Signing up to the newsletter is simple. All you have to do is to click here and type in your email address.

It&aposs one of the many ways that you can read the news that matters to you from EssexLive.

The obvious one is the castle, which has a museum inside, but there are more places in the town where you can find out more.

Colchester Arts Centre holds regular events where you can find out more about the town&aposs heritage with a tour from a former politician, and there is even a Natural History Museum on the High Street.

We are pleased to see that Colchester has been embracing it&aposs history more in recent years, with signs telling visitors that it was Britain&aposs first city displayed proudly around the town.


Devastation

At the time of the revolt, the Romans were so sure of their hold on East Anglia that the only troops in the area were 200 members of the procurator's guard. Even joined by the veteran colonists, these were woefully inadequate to stop the tribal tide that descended upon an undefended Colchester. Tacitus says that: 'It seemed easy to destroy the settlement for it had no walls. That was a matter which Roman commanders, thinking of amenities rather than needs, had neglected.' (Annals xiv.30), and the archaeological record confirms that the walls of the legionary fortress had been filled in to make way for the temple precinct and other amenities.


Colchester Castle - History

Only open at certain times

Only open at certain times

olchester Castle is located on the exposed East coast of the country and was needed by William the Conqueror to defend against the invading Danes. At Colchester there were the remains of a large Roman camp and temple on which it was decided to build a new castle. Gundulf, the Bishop of Rochester took control of the construction as well as the White Tower in London and building work may have started in 1080. After the threat of invasion had reduced, the castle passed into the hands of Eudo de Rie, who was held the title of high steward. Successive stewards were granted the control of the castle until 1215 when an invasion force from France captured the castle. The French handed the castle back after the death of king John in 1216.

Location Map (click to explore)

Colchester castle begun

To defend the estuaries of Essex against attacks from the Danes William the Conqueror ordered the construction of a new castle at Colchester.

Colchester Castle passes to Eudo

Once the threat from invasion had reduced, the castle was passed into the control of Eudo de Rie, who held the position of high steward.

Colchester Castle occupied by the French

An invasion force from France under direction of Philippe II, the king of France captured Colchester Castle. Their objective was to help the cause of the Baron's against king John.

3D Virtual Reconstructions

Transport yourself back up to a thousand years and explore historical buildings as they may have appeared in the past. Built using the popular game development tool Unity 3D, these reconstructions will run in the most of the popular web browsers on your desktop or laptop computer.

Uncover the lives of the hundreds of kings, queens, lords, ladies, barons, earls, archbishops and rebels who made the medieval people an exciting period of history to live through.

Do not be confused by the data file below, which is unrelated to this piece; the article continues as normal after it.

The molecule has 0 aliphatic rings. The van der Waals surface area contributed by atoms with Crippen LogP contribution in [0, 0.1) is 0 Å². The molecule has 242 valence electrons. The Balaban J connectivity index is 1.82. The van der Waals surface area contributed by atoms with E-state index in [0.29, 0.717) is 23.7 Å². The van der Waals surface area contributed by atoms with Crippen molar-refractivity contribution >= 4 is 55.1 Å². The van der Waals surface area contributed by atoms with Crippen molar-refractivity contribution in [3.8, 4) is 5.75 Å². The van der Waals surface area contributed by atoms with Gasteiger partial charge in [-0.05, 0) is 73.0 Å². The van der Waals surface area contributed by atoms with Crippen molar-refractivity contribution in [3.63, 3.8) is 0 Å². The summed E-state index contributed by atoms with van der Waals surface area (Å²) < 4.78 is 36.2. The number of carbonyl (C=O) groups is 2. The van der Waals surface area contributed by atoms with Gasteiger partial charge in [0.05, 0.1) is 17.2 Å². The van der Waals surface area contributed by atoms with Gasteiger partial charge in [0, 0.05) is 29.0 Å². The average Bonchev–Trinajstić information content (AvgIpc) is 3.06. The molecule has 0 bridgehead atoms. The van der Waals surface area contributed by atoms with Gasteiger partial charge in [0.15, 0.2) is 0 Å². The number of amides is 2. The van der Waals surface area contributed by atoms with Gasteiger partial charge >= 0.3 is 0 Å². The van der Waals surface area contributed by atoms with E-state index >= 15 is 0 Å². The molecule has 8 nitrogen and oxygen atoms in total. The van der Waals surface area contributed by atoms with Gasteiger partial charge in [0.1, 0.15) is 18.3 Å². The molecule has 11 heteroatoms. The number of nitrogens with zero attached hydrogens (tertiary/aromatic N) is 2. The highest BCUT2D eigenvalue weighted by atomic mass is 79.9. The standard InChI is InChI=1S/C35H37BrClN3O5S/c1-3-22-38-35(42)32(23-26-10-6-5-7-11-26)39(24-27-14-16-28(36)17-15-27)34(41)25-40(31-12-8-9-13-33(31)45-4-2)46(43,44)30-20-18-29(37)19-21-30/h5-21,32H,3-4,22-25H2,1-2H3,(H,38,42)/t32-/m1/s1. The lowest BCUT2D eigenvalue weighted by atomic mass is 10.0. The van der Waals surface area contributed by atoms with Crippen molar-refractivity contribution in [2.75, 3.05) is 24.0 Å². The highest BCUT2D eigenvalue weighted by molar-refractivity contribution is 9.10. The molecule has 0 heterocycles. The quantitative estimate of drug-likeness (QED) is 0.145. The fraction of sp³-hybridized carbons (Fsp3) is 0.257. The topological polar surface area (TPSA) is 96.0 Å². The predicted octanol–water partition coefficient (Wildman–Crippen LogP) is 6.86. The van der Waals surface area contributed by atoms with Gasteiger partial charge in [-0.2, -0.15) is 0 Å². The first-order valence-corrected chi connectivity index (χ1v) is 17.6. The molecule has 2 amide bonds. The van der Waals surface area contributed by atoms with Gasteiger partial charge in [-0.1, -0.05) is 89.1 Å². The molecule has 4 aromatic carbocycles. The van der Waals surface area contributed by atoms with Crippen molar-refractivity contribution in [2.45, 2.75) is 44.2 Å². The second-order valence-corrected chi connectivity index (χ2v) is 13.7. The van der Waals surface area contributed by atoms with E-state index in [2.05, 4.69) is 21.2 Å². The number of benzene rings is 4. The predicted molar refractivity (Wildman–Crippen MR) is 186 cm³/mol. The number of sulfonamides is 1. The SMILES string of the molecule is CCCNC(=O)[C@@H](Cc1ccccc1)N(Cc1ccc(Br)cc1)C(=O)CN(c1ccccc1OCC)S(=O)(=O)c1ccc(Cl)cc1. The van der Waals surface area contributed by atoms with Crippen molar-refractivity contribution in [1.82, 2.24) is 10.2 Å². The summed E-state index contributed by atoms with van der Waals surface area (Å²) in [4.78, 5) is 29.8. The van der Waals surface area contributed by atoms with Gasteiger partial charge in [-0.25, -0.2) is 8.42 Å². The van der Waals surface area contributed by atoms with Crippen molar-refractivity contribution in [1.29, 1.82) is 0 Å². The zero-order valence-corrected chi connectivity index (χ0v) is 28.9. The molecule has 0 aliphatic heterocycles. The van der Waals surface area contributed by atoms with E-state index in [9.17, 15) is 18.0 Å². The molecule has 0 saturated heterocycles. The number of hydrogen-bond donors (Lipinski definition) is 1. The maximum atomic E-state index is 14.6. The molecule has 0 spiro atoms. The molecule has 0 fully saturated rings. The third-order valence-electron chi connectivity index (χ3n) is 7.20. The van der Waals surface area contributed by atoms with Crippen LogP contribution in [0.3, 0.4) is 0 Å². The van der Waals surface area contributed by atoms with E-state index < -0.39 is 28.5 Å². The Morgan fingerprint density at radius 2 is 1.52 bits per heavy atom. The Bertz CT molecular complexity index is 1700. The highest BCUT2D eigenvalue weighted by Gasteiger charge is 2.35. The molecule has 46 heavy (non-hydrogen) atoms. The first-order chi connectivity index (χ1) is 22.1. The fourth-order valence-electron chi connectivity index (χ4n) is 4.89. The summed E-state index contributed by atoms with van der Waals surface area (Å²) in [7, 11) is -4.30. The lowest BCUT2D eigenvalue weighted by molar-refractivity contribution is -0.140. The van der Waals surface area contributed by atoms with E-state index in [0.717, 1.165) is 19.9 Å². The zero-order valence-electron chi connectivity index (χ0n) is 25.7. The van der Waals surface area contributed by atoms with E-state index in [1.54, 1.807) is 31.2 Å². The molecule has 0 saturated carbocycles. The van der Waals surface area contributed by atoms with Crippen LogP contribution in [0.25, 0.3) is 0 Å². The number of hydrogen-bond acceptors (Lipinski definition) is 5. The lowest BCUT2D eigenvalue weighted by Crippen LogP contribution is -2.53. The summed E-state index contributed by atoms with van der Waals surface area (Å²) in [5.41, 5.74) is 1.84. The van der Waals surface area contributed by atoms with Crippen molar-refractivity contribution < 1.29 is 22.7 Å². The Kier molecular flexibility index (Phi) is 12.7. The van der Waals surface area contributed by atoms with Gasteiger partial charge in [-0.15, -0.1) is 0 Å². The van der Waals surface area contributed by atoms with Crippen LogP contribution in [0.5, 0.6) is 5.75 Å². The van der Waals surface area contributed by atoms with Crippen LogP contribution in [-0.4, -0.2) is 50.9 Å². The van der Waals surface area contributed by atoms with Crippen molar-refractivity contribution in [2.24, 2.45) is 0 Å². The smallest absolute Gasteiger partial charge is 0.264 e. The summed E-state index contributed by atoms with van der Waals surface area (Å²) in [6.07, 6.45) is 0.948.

Colchester Castle - History

Notes: Colchester has numerous parking facilities although note that Priory Street allows parking in direct vicinity of the Roman Walls and is a good place to start walking the circuit.

Colchester Walls . The Legionary fortress was built in AD 44 and included a large annexe to the east. When the Colony was established circa-AD 50, the defences of the fortress were levelled to enable the town to expand. When it was rebuilt following the Boudica revolt, the walls enclosed a much larger area than the former fortress and this remained the boundary thereafter. The Normans built their castle on top of the podium of the Temple of Claudius and surrounded the structure with an oval shaped bailey.

Balkerne Gate . The impressive remains of the Roman West Gate which connected to the London road. This was also the site of a Monumental Arch built to celebrate the conquest and Balkerne Gate was built around it. This unusual arrangement led to the gate being blocked up at some point in the late Roman era and explains why this segment of gate has managed to survive.

Bastion . One of the surviving Roman Bastions on Priory Street.

Longinus (Left) . Longinus was born in modern day Bulgaria and joined the First Thracian Cavalry. He rose to second in command, took part in the invasion of Britainnia and died at Colchester in AD 55 aged 40.

Marcus Favonius Facilis . An Officer in the Twentieth Legion, the tombstone of Marcus Favonius Facilis is the earliest yet found in Britain. He died circa-AD45 and was buried along the main road from Colchester to London.

Castle Entrance . The original entrance to the castle was planned to be on the north side on the first floor. However, a delay to construction caused by the 1075 Earls Rebellion resulted in a change of plan and the entrance was moved to the south side on the ground floor. Visitors will note the entrance is still higher than the surrounding ground level and this is due to the height of the Roman temple podium on which the castle was built.

Foundations . The castle’s foundations are accessible via a guided tour and are well worth the visit. These are the original remains of the Roman Temple of Claudius.

Siege of Colchester, 1648 . The town witnessed a vicious twelve week siege in Spring/Summer 1648 during the Second Civil War. Sir Thomas Fairfax surrounded the town with earthwork forts/siege works and attempted to starve the garrison into submission. The town was also extensively shelled with several of the churches - St Mary’s and St Martin’s - still bearing the scars.